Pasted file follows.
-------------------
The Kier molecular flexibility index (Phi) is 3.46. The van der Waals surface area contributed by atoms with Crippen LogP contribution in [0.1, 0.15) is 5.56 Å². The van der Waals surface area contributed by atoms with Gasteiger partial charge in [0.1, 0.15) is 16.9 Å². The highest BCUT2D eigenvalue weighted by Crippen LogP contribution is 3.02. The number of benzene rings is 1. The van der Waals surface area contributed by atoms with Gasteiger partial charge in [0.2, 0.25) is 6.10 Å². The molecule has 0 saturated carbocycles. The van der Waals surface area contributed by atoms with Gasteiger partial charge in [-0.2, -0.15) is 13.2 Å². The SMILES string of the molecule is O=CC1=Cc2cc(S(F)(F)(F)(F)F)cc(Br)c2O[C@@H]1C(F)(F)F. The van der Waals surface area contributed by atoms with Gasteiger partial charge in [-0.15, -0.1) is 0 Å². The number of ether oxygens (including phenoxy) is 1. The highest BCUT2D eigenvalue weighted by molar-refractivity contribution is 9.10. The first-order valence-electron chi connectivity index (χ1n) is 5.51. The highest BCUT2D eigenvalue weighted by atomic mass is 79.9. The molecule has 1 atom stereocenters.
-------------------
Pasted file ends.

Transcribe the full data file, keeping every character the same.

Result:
The Kier molecular flexibility index (Phi) is 3.46. The van der Waals surface area contributed by atoms with Crippen LogP contribution in [0.1, 0.15) is 5.56 Å². The van der Waals surface area contributed by atoms with Gasteiger partial charge in [0.1, 0.15) is 16.9 Å². The highest BCUT2D eigenvalue weighted by Crippen LogP contribution is 3.02. The number of benzene rings is 1. The van der Waals surface area contributed by atoms with Gasteiger partial charge in [0.2, 0.25) is 6.10 Å². The molecule has 0 saturated carbocycles. The van der Waals surface area contributed by atoms with Gasteiger partial charge in [-0.2, -0.15) is 13.2 Å². The SMILES string of the molecule is O=CC1=Cc2cc(S(F)(F)(F)(F)F)cc(Br)c2O[C@@H]1C(F)(F)F. The van der Waals surface area contributed by atoms with Gasteiger partial charge in [-0.15, -0.1) is 0 Å². The number of ether oxygens (including phenoxy) is 1. The highest BCUT2D eigenvalue weighted by molar-refractivity contribution is 9.10. The first-order valence-electron chi connectivity index (χ1n) is 5.51. The highest BCUT2D eigenvalue weighted by atomic mass is 79.9. The molecule has 1 atom stereocenters.